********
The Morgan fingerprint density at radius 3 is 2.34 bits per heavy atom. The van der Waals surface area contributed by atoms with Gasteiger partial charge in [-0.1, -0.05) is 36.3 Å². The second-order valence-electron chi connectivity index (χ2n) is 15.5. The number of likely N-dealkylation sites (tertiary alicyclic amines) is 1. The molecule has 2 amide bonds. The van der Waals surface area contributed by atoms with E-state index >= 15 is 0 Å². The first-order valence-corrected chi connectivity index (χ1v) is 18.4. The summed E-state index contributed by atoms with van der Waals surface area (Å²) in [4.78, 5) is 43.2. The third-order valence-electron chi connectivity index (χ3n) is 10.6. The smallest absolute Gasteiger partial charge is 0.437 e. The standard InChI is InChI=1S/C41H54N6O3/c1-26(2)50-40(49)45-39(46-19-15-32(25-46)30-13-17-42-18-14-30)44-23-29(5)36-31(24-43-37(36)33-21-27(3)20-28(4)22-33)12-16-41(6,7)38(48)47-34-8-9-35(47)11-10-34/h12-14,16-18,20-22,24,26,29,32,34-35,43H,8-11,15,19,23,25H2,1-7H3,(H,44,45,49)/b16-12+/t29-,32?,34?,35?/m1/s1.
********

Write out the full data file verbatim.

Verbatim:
The Morgan fingerprint density at radius 3 is 2.34 bits per heavy atom. The van der Waals surface area contributed by atoms with Gasteiger partial charge in [-0.1, -0.05) is 36.3 Å². The second-order valence-electron chi connectivity index (χ2n) is 15.5. The number of likely N-dealkylation sites (tertiary alicyclic amines) is 1. The molecule has 2 amide bonds. The van der Waals surface area contributed by atoms with E-state index >= 15 is 0 Å². The first-order valence-corrected chi connectivity index (χ1v) is 18.4. The summed E-state index contributed by atoms with van der Waals surface area (Å²) in [4.78, 5) is 43.2. The third-order valence-electron chi connectivity index (χ3n) is 10.6. The smallest absolute Gasteiger partial charge is 0.437 e. The standard InChI is InChI=1S/C41H54N6O3/c1-26(2)50-40(49)45-39(46-19-15-32(25-46)30-13-17-42-18-14-30)44-23-29(5)36-31(24-43-37(36)33-21-27(3)20-28(4)22-33)12-16-41(6,7)38(48)47-34-8-9-35(47)11-10-34/h12-14,16-18,20-22,24,26,29,32,34-35,43H,8-11,15,19,23,25H2,1-7H3,(H,44,45,49)/b16-12+/t29-,32?,34?,35?/m1/s1.